Gulf of Honduras
The Gulf or Bay of Honduras is a large inlet of the Caribbean Sea, indenting the coasts of Belize, Guatemala, and Honduras. From north to south, it runs for approximately 200 km from Dangriga, Belize, to La Ceiba, Honduras.
The inner Gulf of Honduras is lined by the Belize Barrier Reef which forms the southern part of the 900 km long Mesoamerican Barrier Reef System, the second-largest coral reef system in the world. The Belize Barrier Reef includes a number of small islands, called cays, and collectively known as the Pelican Cays.
The Gulf of Honduras is marked by complex dynamics of coastal and open waters, and ocean currents, which have produced a very diverse and unique ecosystem with a wide variety of coastal marine waters, including coastline estuaries, barrier beaches, lagoons, intertidal salt marshes, mangrove forests, seagrass beds, keys and barrier reefs.
The gulf receives the runoff from the watersheds of 12 rivers with an estimated discharge of 1232 m³ s−1. These rivers include the Moho, Sarstún, Río Dulce, Motagua, and Ulúa. Increased volumes of sediments drained in the Gulf of Honduras pose a threat to its marine ecosystem.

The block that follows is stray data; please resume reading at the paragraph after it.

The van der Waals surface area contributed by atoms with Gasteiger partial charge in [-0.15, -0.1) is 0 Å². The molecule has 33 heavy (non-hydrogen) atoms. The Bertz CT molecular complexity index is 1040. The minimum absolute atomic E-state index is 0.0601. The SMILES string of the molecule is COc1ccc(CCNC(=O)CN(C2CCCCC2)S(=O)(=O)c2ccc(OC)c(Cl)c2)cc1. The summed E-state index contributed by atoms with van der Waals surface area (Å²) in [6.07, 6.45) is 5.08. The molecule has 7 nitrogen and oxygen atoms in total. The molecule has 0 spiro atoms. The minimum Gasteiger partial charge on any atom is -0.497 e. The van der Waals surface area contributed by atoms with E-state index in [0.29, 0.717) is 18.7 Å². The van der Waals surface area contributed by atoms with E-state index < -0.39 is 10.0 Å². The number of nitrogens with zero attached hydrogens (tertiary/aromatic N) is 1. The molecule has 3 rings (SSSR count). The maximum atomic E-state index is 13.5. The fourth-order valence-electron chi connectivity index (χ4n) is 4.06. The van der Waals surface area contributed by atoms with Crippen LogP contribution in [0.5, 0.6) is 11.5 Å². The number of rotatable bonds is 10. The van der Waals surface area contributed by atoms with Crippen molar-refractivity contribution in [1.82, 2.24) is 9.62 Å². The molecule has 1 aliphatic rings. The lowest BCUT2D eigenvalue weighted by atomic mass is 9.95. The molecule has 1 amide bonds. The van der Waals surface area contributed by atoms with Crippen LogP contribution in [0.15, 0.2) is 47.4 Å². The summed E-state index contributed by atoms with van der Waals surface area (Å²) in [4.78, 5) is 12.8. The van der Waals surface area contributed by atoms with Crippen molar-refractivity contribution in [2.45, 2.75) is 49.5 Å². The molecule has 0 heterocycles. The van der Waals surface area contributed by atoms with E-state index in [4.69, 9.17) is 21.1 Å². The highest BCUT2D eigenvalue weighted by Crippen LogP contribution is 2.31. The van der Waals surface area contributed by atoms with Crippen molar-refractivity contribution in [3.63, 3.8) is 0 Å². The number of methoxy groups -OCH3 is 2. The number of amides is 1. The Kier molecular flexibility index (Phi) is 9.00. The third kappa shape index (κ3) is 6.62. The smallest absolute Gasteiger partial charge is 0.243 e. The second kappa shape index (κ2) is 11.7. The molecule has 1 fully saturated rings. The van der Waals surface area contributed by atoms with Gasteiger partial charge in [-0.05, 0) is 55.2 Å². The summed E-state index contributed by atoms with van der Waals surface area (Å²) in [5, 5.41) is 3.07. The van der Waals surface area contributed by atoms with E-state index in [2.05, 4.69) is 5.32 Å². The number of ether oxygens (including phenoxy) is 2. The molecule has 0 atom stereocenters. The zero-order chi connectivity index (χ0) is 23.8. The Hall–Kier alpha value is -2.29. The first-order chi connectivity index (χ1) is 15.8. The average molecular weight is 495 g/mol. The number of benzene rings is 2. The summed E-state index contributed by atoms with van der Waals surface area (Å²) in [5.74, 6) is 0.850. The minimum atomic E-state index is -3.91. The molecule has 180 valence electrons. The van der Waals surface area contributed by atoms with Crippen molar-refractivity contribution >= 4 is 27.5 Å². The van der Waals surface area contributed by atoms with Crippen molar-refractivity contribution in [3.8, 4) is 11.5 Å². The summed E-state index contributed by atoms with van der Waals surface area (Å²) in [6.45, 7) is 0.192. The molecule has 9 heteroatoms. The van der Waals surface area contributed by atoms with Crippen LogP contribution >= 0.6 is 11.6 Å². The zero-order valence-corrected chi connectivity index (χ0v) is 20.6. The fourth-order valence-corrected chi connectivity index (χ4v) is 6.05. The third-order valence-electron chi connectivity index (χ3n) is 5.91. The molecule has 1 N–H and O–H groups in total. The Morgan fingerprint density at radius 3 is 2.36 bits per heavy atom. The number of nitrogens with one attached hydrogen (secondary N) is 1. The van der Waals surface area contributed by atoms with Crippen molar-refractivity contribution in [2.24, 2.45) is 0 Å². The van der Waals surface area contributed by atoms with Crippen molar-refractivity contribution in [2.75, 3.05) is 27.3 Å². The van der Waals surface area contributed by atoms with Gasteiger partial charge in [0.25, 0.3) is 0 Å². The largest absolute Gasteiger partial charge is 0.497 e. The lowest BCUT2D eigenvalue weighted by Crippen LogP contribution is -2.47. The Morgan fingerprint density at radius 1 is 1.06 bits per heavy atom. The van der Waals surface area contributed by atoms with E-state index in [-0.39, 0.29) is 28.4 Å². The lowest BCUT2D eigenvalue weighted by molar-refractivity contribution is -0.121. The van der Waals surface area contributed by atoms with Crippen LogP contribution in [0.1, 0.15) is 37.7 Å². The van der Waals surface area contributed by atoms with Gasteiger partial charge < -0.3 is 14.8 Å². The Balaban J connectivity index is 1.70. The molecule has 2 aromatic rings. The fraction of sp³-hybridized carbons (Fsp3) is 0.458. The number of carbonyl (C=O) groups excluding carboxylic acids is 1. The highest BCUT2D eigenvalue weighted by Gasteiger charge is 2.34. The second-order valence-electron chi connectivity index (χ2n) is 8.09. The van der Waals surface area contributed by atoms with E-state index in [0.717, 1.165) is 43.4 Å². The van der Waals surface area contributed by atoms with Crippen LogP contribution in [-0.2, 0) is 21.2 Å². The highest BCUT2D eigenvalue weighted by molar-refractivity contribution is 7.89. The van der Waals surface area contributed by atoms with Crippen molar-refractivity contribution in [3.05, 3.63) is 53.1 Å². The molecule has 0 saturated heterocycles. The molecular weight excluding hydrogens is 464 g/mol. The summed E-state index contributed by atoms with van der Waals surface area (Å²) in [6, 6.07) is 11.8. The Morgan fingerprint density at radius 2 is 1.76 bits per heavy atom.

Many American anglers visit the Gulf of Honduras to catch the marlin that abound there. Tourists are often taken on boat trips to the Pelican Cays, notably Caye Caulker and Ambergris Caye.
In 1961 Hurricane Hattie swept across the Gulf of Honduras, destroying buildings in Belize.
- Pollution Control Program in the Gulf of Honduras. "Environmental Protection and Maritime Transport". Retrieved 2009-04-11.
- Thattai, Deeptha; Björn Kjerfve & W. D. Heyman (December 2003). "Hydrometeorology and Variability of Water Discharge and Sediment Load in the Inner Gulf of Honduras, Western Caribbean". Journal of Hydrometeorology 4 (6): 985–995. doi:10.1175/1525-7541(2003)004<0985:HAVOWD>2.0.CO;2. Retrieved 2009-02-23.
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